British Prime Minister Boris Johnson wanted to get injected with COVID-19 on live television to prove that there was "nothing to be frightened of" mere weeks before it nearly killed him, according to his controversial former chief adviser's testimony on Wednesday. Dominic Cummings stated that in February 2020, the Prime Minister regarded this as just a scare story.

Cummings was a key force behind Brexit and Johnson's 2019 election victory. He conceded the government's decision to postpone lockdown at the beginning of the pandemic had resulted in "carnage." He appeared before a parliamentary inquiry into UK's response to the crisis and remarked that senior ministers and staff had fallen remarkably short.

Cummings Files Charges Against Johnson, Other Officials  

The former aide has leveled charges of chaos, confusion, delay, and deceit against officials, ministers, and his former boss over their overseeing of the novel coronavirus pandemic in 2020. In a fierce attack amid a seven-hour parliamentary committee appearance on Wednesday, he questioned Johnson's capabilities as a leader and branded him "unfit for the job," media-obsessed, and hinders "serious planning," reported Financial Review.

The PM became infected with COVID-19 relatively early in the pandemic. He tested positive in late March last year and was admitted to intensive care, reported Insider.

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Curmmings remarked the PM thought the infection was like "swine flu." He suggested that Johnson had considered being injected with COVID-19 by chief medical officer Professor Chris Whitty. He said, "The view of various officials inside No 10 was - if we have the Prime Minister chairing Cobra meetings and he just tells everyone 'it's swine flu, don't worry about it, I'm going to get Chris Whitty to inject me live on TV with coronavirus so everyone realises it's nothing to be frightened of' - that would not help actually serious planning," reported The National.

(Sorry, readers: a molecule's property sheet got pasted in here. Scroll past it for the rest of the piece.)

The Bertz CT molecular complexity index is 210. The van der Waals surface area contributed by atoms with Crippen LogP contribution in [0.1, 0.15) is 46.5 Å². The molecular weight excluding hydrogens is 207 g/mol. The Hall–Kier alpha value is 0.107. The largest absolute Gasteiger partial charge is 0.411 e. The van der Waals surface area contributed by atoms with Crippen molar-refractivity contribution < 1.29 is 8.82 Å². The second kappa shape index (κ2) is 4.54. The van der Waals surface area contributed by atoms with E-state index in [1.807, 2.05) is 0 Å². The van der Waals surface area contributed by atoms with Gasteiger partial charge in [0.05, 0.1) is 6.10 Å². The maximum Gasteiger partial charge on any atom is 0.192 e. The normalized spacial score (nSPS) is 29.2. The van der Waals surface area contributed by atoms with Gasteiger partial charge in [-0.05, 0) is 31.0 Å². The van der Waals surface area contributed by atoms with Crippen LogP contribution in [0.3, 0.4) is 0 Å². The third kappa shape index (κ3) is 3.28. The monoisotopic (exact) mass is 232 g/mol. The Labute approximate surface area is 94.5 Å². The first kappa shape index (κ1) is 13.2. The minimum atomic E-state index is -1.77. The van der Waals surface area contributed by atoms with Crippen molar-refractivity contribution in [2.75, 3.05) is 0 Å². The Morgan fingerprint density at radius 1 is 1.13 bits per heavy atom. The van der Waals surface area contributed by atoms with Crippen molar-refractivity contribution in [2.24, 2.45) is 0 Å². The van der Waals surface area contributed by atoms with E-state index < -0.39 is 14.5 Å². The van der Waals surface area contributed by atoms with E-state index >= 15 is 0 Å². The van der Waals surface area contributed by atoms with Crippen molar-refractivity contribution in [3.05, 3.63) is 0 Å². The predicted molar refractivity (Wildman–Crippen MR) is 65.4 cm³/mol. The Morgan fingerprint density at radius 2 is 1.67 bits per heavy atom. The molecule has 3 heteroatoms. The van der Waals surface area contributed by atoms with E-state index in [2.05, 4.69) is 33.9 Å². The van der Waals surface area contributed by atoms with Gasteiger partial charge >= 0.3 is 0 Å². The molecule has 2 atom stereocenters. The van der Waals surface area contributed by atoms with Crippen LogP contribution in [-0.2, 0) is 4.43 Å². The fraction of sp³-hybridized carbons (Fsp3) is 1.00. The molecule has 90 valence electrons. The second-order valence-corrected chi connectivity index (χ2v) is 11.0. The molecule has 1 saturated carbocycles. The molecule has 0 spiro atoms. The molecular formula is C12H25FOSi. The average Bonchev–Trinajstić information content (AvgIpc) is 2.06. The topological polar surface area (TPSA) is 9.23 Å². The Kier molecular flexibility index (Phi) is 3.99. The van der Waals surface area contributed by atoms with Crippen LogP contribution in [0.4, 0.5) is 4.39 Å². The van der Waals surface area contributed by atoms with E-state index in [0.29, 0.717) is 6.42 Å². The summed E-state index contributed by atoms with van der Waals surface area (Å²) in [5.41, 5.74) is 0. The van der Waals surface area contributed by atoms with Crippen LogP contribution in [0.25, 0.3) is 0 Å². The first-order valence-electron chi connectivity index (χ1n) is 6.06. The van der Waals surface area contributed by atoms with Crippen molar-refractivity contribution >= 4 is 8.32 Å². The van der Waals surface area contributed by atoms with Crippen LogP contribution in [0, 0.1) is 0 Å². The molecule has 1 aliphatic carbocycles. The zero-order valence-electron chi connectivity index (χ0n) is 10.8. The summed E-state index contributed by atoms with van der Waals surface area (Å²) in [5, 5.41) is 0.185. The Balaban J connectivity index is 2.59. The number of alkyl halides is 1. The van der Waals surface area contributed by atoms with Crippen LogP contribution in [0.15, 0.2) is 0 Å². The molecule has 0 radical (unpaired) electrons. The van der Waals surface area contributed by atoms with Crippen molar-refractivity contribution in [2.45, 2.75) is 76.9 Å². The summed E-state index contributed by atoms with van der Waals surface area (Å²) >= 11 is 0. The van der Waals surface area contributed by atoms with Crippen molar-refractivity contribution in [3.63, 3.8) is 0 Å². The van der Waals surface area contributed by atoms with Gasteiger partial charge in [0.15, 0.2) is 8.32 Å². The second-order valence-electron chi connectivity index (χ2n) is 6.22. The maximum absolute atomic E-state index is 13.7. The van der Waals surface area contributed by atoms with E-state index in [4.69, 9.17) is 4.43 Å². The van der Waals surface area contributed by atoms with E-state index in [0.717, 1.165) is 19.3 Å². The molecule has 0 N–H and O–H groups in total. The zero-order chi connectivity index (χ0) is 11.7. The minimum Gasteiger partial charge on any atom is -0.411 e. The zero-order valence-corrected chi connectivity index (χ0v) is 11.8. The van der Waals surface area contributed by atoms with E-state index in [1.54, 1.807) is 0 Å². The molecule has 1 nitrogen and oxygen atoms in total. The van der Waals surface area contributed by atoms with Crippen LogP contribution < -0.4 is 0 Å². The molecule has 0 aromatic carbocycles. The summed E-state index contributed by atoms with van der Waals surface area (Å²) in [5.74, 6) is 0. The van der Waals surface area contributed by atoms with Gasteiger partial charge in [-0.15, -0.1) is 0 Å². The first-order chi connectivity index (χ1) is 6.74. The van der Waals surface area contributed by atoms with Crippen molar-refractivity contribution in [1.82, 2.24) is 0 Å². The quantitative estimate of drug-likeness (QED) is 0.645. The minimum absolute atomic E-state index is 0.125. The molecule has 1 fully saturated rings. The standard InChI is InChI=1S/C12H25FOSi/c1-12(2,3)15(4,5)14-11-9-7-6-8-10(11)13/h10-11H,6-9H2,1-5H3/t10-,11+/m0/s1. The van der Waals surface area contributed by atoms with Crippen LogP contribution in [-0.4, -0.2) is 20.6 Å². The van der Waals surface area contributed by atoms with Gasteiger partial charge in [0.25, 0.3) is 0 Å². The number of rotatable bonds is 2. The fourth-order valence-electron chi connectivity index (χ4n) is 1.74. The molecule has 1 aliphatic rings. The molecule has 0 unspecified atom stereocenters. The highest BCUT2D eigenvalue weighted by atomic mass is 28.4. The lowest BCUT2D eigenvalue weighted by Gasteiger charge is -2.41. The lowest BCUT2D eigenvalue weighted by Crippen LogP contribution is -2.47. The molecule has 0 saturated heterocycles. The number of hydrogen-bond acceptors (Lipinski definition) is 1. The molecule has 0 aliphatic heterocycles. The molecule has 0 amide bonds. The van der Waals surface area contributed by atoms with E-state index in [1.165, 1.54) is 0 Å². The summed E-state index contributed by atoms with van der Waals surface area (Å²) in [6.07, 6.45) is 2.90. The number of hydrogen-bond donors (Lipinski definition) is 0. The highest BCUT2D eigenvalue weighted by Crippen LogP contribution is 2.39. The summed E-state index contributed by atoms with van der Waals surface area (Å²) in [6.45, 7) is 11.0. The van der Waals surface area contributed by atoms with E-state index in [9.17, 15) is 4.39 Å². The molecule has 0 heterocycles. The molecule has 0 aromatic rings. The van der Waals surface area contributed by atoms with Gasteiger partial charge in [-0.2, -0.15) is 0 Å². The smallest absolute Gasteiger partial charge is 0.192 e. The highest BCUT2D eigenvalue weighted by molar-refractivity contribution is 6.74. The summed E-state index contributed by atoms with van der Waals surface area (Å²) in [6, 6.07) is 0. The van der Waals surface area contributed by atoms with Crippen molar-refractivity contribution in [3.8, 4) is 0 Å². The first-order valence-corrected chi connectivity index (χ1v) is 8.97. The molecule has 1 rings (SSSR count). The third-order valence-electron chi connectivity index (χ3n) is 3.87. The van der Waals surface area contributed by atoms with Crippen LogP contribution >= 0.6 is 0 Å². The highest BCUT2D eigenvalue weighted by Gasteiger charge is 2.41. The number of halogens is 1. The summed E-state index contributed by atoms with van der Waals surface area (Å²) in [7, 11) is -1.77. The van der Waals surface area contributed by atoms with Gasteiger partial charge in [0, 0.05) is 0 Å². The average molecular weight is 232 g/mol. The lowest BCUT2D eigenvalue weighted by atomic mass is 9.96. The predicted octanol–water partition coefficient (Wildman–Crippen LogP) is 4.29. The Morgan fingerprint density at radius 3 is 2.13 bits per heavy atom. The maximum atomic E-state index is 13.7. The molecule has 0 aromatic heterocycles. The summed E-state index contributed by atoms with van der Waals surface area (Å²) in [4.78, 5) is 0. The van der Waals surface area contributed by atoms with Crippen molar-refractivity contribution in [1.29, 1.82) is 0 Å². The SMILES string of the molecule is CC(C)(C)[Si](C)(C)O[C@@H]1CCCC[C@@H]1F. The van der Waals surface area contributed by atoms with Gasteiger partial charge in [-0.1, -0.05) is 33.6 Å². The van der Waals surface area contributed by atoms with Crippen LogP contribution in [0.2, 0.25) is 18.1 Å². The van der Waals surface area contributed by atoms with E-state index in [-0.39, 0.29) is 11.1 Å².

The former No 10 aide is expected to focus his attention on the reason behind the prime minister dragging his feet on a second lockdown which could have saved numerous lives. Cummings will reportedly claim Johnson insisted he would not repeat what he saw as his mistake amid the initial lockdown when he was pressured over the probable collapse of the National Health Service.

Cummings also claimed that Johnson referred to COVID-19 as "Kung-Flu." He also accused the PM of postponing a second lockdown when the second wave of COVID-19 hit Britain in the winter.

He referred to Cabinet Office Briefing Room meetings wherein he claimed Johnson downplayed COVID-19. The meetings are convened to tackle national emergency matters.

Cummings also caught the virus early in the pandemic. It ignited calls for his resignation following his getting caught driving 250 miles across the UK while infected, despite a nationwide quarantine order.

By May 25, 127,739 people in Britain had died. These were within 28 days of testing positive for COVID-19.

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